It's also to remind me of the urge, which comes from a kind of fear of (complex) feeling, to render things in unambiguous terms, somehow finding poetic forms a deliberate mis-representation of the truth. Think of Bentham's method of "paraphrasis".
Here he re-asserts the existence of a fixed scale of moral worth, being a scientifically-determinable fact of the world, by which one would be able to say that "this way of life is morally superior to that way of life" or "this way of life is of greater value than that".
In my view this concept pre-supposes that every expression of "how things should be", or of "how to be human" (and we do see cultural difference in the world) is translatable into any other such expression so that, however different they may be, they can be compared to this notional scale. This in turn pre-supposes some sort of common "basic elements" or terms to which all expressions can be reduced - i.e. be re-stated unambiguously - so that they can be so compared. In my view there are no such "basic elements". (Dr H proposes that these "basic elements" are to be found in brains, or some observable constellation of matter that corresponds to optimum "well-being". And what criteria would he use to assert that "this and not that" constellation of matter corresponds to the greater "well-being"? Again, this calls on the concept of a fixed scale, now of "well-being", which somehow exists as a fact of the world. Ad infinitum. It is an ideal, and for that reason, not a fact. And also, for that reason, it is an aspect of thinking and philosophy is the discipline to address it, not science.)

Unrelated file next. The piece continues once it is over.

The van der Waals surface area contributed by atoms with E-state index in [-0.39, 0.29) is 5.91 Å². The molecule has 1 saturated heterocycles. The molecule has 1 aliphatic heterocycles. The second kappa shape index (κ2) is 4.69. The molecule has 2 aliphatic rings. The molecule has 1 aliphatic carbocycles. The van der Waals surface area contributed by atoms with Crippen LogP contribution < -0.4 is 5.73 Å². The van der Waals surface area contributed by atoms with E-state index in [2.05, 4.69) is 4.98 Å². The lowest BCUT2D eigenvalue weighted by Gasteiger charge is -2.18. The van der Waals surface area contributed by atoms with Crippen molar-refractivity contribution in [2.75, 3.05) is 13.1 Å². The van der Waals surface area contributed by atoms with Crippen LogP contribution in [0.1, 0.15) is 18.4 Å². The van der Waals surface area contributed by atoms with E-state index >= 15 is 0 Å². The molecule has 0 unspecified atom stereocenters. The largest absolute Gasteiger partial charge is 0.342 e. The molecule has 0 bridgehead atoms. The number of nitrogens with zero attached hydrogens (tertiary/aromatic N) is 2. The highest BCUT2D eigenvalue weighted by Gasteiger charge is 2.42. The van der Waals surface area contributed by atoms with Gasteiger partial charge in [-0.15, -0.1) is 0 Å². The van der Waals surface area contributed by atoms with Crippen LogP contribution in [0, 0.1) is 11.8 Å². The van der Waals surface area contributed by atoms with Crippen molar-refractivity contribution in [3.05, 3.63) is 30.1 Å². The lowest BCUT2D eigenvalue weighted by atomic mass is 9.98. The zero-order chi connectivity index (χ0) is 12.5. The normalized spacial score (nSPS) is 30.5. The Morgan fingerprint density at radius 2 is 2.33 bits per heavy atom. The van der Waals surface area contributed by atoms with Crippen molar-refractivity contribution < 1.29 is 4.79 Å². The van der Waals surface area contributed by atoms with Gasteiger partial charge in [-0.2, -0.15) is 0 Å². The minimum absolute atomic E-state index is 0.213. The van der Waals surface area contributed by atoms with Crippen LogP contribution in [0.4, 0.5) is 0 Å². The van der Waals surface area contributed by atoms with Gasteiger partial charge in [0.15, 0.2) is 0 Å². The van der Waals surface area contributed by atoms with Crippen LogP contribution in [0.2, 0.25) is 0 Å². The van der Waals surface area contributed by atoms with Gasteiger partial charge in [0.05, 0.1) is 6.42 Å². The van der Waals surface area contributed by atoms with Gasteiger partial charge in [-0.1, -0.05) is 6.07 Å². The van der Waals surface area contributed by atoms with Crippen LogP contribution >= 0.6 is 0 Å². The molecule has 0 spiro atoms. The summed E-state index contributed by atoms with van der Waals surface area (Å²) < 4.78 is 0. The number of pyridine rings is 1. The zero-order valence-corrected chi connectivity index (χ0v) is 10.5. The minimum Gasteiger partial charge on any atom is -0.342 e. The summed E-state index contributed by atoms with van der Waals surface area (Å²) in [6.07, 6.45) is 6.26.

This is the "fixed scale"-concept which Dr Blackburn refers to in his reply.
I believe it is more than likely that it is an idea (supporting a philosophical standpoint) that comes to the aid of someone for whom difference - the co-existence of incompatible values - is uncomfortable.
That, on its own, wouldn't be a problem. But as a philosophy claiming general assent, I think it is a very bad idea, and to be opposed, for the above reasons, but also because it lends to the culture that wields it a basis for asserting its own moral worth above that of all others."
Bentham was the originator of modern utilitarianism.
And there is a fair argument for saying that this man exhibited characteristics which are associated with the term "Asperger's Syndrome". Indeed this possibility has been explored by psychologists Philip Lucas (US) and Anne Sheeran (UK) in a paper which can be found on-line. The psychologist community likes to call Apserger's part of the "Autism Spectrum", and describes individuals who are "on the spectrum" as "mind-blind".
I'm not altogether comfortable with naming these things and talking about brains, rather than persons, because it is clear, I think, that brains develop in tandem with mind. I believe brains are affected by thought and feeling, and these are things which are to do with socialisation and culture. "ASD" maybe. But I would direct readers to the very interesting talk (part of a series of lectures) given by former Archbishop Rowan Williams "Material Words, Language as Physicality" : http://www.youtube.com/watch?v=_t8F__cac1g
I also direct readers to a critical review by John Gray of another effirt (by Jonathan Haidt) to ground morality in science, this time in evolutionary psychology. I mention this here because the review calls up utilitarianism.